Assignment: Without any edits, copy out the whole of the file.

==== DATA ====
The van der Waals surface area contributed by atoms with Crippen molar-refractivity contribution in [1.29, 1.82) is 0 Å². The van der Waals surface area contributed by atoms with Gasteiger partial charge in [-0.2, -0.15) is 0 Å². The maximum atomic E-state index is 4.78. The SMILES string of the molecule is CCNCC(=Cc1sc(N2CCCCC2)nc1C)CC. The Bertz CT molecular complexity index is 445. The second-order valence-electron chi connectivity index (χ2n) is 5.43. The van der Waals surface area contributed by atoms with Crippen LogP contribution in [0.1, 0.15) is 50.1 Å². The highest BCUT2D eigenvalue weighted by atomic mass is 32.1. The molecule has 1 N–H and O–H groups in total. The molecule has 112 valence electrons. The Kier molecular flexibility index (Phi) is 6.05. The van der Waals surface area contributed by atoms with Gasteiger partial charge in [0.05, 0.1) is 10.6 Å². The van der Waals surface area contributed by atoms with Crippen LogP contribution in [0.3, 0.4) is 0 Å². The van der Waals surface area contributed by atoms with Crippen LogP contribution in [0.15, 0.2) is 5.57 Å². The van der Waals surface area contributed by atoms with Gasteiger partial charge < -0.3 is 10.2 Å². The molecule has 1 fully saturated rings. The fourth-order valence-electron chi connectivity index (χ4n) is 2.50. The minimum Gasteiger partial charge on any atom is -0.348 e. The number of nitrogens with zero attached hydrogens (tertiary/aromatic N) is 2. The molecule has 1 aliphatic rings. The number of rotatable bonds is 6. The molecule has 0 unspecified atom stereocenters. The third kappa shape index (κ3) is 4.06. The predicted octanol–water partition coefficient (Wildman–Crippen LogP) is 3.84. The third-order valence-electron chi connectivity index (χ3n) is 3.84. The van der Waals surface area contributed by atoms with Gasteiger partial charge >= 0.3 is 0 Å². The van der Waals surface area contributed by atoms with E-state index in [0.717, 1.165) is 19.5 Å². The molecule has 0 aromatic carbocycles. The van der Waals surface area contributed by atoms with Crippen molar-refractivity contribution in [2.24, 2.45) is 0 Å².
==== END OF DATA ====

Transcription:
The van der Waals surface area contributed by atoms with Crippen molar-refractivity contribution in [1.29, 1.82) is 0 Å². The van der Waals surface area contributed by atoms with Gasteiger partial charge in [-0.2, -0.15) is 0 Å². The maximum atomic E-state index is 4.78. The SMILES string of the molecule is CCNCC(=Cc1sc(N2CCCCC2)nc1C)CC. The Bertz CT molecular complexity index is 445. The second-order valence-electron chi connectivity index (χ2n) is 5.43. The van der Waals surface area contributed by atoms with Crippen LogP contribution in [0.1, 0.15) is 50.1 Å². The highest BCUT2D eigenvalue weighted by atomic mass is 32.1. The molecule has 1 N–H and O–H groups in total. The molecule has 112 valence electrons. The Kier molecular flexibility index (Phi) is 6.05. The van der Waals surface area contributed by atoms with Gasteiger partial charge in [0.05, 0.1) is 10.6 Å². The van der Waals surface area contributed by atoms with Crippen LogP contribution in [0.3, 0.4) is 0 Å². The van der Waals surface area contributed by atoms with Crippen LogP contribution in [0.15, 0.2) is 5.57 Å². The van der Waals surface area contributed by atoms with Gasteiger partial charge < -0.3 is 10.2 Å². The molecule has 1 fully saturated rings. The fourth-order valence-electron chi connectivity index (χ4n) is 2.50. The minimum Gasteiger partial charge on any atom is -0.348 e. The number of nitrogens with zero attached hydrogens (tertiary/aromatic N) is 2. The molecule has 1 aliphatic rings. The number of rotatable bonds is 6. The molecule has 0 unspecified atom stereocenters. The third kappa shape index (κ3) is 4.06. The predicted octanol–water partition coefficient (Wildman–Crippen LogP) is 3.84. The third-order valence-electron chi connectivity index (χ3n) is 3.84. The van der Waals surface area contributed by atoms with Gasteiger partial charge >= 0.3 is 0 Å². The van der Waals surface area contributed by atoms with E-state index in [0.717, 1.165) is 19.5 Å². The molecule has 0 aromatic carbocycles. The van der Waals surface area contributed by atoms with Crippen molar-refractivity contribution in [2.24, 2.45) is 0 Å².